Oil and casein on canvas, 95 5/8 x 237 3/4 in.
Gift of Peggy Guggenheim, 1959.6
Jackson Pollock’s Mural (1943) is legendary. It was the first time he painted at such an enormous scale—8' 1 1/4" x 19' 10", meant to cover an entire wall in Peggy Guggenheim’s townhouse. Her commission provided Pollock with the time, space, and materials to support his exploration of an entirely new mode of painting. Of his commission he wrote that it came:
...with no strings as to what or how I paint it. I am going to paint it in oil on canvas. They are giving me a show November 16 and I want to have the painting finished for the show. I've had to tear out the partition between the front and middle room to get the damned thing up. I have it stretched now. It looks pretty big, but exciting as all hell.
The painting is spectacular and explodes with swirls of colors along the enormous space, anchored by the repeated presence of black strokes that form upright figures and traverse westward across the field. The long, gestural lines tracing the sweep of Pollock’s arm are interrupted by vibrant splashes of crimson.
This seeming spontaneity has encouraged the spread of various seductive myths about the painting’s genesis. We imagine him staring at the blank canvas, complaining to friends that he was "blocked," and seeming to become both obsessed and depressed. It is said that he painted the entire canvas in one frenetic burst of energy around New Year's Day of 1944—although the painting bears the date 1943.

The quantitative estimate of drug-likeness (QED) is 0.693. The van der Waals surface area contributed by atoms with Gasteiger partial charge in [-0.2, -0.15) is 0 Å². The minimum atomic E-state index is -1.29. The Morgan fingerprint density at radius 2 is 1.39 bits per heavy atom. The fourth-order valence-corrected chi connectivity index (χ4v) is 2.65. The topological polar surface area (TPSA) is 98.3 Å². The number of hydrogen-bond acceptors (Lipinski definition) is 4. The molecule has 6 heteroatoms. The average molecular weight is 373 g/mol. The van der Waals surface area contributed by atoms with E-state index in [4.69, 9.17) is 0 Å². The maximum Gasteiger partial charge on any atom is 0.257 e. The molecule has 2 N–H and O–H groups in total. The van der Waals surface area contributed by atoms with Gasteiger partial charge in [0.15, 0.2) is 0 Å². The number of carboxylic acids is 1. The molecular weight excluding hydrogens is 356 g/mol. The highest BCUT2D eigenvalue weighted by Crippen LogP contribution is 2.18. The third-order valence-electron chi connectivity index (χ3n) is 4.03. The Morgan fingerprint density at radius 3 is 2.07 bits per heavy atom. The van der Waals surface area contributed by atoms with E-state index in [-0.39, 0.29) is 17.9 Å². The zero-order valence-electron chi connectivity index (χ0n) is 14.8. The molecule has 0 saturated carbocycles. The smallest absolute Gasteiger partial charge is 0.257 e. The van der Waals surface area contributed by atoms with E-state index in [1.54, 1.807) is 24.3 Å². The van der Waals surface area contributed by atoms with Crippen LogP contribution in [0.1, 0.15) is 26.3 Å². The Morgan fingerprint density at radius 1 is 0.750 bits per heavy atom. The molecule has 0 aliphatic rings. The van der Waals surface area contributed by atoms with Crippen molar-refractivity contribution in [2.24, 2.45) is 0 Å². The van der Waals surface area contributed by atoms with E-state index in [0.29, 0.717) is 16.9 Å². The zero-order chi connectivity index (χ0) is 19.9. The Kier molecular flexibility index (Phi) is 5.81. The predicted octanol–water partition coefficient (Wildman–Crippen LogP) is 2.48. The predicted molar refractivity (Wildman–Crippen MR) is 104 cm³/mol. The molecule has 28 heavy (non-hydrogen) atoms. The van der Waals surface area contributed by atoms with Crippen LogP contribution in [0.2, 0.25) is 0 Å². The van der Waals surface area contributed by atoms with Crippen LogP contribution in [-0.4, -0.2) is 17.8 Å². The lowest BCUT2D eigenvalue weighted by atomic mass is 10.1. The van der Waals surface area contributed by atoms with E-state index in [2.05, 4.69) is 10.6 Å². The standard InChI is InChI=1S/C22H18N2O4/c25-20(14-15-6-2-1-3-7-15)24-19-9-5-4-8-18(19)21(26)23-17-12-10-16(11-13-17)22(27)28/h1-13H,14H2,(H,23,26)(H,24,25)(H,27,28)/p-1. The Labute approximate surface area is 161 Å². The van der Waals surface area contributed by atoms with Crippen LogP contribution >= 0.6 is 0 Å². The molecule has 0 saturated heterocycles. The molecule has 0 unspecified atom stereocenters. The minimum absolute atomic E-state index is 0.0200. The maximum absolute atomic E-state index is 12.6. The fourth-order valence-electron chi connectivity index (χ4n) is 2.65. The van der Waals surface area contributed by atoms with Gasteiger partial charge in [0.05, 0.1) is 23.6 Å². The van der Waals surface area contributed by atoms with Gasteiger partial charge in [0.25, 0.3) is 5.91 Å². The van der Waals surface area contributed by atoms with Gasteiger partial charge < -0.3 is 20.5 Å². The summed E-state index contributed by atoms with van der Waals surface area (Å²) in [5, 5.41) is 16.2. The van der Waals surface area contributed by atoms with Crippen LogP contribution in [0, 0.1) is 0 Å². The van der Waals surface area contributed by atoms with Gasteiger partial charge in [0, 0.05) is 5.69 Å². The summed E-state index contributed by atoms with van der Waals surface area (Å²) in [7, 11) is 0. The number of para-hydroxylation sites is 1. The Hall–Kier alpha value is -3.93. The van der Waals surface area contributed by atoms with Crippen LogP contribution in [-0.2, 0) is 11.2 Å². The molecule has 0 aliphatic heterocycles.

Through the work of the Getty Conservation Institute and J. Paul Getty Museum in 2012–2014, we now can confirm that Pollock could not have painted the entire expanse in a single go. The approach is deliberative, and even if it is clear that there are areas where he painted wet-on-wet—that is to say, laid his paints down without allowing them to dry—the analysis of the painting also demonstrates that there were extensive passages that involved a process of painting, revision, and alteration on dry layers.
There are other dramatic myths attached to the painting; some accounts have claimed that the painting was too long for the space by almost a foot, and when Pollock discovered this, he became quite hysterical. Marcel Duchamp and another artist were said to have cut eight inches from one end before it was installed. It’s tantalizing to think of Duchamp cutting Pollock’s painting down to size, but there was never any evidence of this when the painting was examined. The Getty, in its recent analysis, confirms that “the white priming on the canvas extends across the unpainted tacking margins, to the cut edges of the fabric on both the vertical and horizonal sides.”
Pollock’s Mural is one of the most influential pieces in the history of American painting, foundational for large-format abstract painting which came to dominate the art world in the immediate decades after World War II. The Getty’s treatment of the painting has enabled new perspectives on this seminal work which has continued to capture our imagination. Mural is now on view at the Museum of Fine Arts in Boston, MA, through February 23, 2020.